All in all, I think I’m getting close to nailing down my desired social skills. I think I have a fair amount of game left, and will probably get a fair amount of more XP (along with more skill books). I’ll probably divide any additional points roughly equally between security (lockpicking), computers (hacking), stealth, and melee, with maybe a little unarmed combat.


Speaking of which: I’ve been focusing on hand-to-hand combat, and am quite happy with the knife as a weapon. It’s very fast, does good damage, and seems effective against a range of characters. I avoid fights when I can, but when I can’t, I can still often sneak into range and either stealth-kill (against humans) or initiate combat from close range (against monsters). Against bosses, I’ll often active all 4 of my blood powers, rush in, and can often take them down before the powers expire. Bosses sometimes have unique mechanics that require more strategies, but I can often figure it out during the initial fight; if not, I’ll usually have a handle on it by the second time.

If I can generalize slightly: human opponents tend to be physically rather weak, but very perceptive. Stealth is difficult to pull off: you’ll need to pay attention to their movements, orientation, and your own level of illumination as well as how much noise you’re making. You can easily take down a human in hand-to-hand combat, even if they’re packing heat and you’re using bare hands. However, there tend to be extra rewards for completing missions without killing humans (even enemies), so it can be worth the extra effort to find the pacifist path.


In contrast, monsters tend to be much more physically threatening. They can take a lot of damage, and, more worryingly, they usually deal “aggravated” damage to you, which hits harder and takes longer to naturally heal. However, probably as a balance to this, they are almost ridiculously oblivious to their surroundings. As long as you stay in stealth, you can usually avoid combat, even if they’re staring straight at you from six inches away in direct light. And this is with me just having a measly 2 points in my stealth skill.

Avoiding fights is generally the way to go. As in most well-designed games, you don’t earn XP from defeating enemies, and you can even sometimes earn bonus XP by not killing anyone. Enemies will occasionally drop weapons, but you can’t carry more than one of any kind and so there’s not much of a benefit there.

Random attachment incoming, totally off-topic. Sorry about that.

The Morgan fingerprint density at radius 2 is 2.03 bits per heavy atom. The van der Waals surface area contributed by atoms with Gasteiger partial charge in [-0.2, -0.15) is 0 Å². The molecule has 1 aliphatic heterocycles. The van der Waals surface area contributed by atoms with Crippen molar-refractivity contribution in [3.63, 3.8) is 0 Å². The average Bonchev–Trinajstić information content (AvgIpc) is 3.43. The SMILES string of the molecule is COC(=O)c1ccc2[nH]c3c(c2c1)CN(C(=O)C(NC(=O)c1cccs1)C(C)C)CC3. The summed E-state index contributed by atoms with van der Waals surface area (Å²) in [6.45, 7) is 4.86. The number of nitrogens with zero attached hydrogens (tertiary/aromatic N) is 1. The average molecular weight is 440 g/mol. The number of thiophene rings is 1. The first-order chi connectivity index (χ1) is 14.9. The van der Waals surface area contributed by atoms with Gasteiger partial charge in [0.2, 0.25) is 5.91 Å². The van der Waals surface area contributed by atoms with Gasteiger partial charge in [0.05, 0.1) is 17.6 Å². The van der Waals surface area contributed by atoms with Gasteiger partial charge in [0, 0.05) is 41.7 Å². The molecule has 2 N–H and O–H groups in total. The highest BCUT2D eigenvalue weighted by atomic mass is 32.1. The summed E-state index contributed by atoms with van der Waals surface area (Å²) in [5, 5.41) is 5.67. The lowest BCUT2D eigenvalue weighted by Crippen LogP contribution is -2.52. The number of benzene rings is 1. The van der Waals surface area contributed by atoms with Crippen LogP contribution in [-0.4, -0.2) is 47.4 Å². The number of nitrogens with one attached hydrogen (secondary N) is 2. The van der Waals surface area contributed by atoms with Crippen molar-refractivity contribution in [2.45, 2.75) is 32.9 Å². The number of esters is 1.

If you DO fight, though, it tends to be relatively fun. The controls aren’t exactly amazing by modern standards, but they’re much less frustrating than I would expect. I think it’s actually one of the better-feeling melee-combat systems of the era; I would rank it far above Morrowind, for example, or crowbar-combat in HalfLife 2. Selecting a weapon can be a bit awkward - you need to tap F1 multiple times until you cycle to the one that you want - but if you stick with one weapon all the time that doesn’t matter. You attack with the left mouse button, unsurprisingly. What’s kind of cool, though, is that you perform different styles of attacks based on the directional keys you’re pressing while attacking. For example, with the knife, attacking forward will jab; attacking to the side will slash them with the blade; and attacking will pressing back will actually trigger this cool leaping attack where you jump up and then pounce down on them. The animations for these moves are actually pretty impressive (again, for a 12-year-old game), which lends a lot to the stylish feel of the game.


I’m fairly used to the tedious bookkeeping that comes along with many RPGs, like returning home or making camp to heal after every combat, visiting the blacksmith to repair damaged equipment, and so on. V:TM:B has some cool innovations here that tie in well to the lore and also lead to fun gameplay. Health is an obvious one. You are, after all, an immortal being who cannot ordinarily be killed. As such, you naturally and automatically heal all damage done to you over time. This happens at a slow rate, so you can't rely on it during combat; but you also don't need to think about it too much, since usually you will have regenerated by the time the next combat rolls around.

Interestingly, your "blood power" (a rough equivalent to stamina or mana in another game) does not naturally regenerate. I often refill this by visiting compliant humans I have previously seduced, but depending on my location I might just bite the neck of a convenient victim, or suck the blood from some delicious rats. You can also carry around blood packs in your inventory, which can be used instantly at any time, even mid-combat, to regenerate both blood and health. Blood packs, in turn, can be found in the world, provided as rewards, or purchased from disreputable bloodbanks.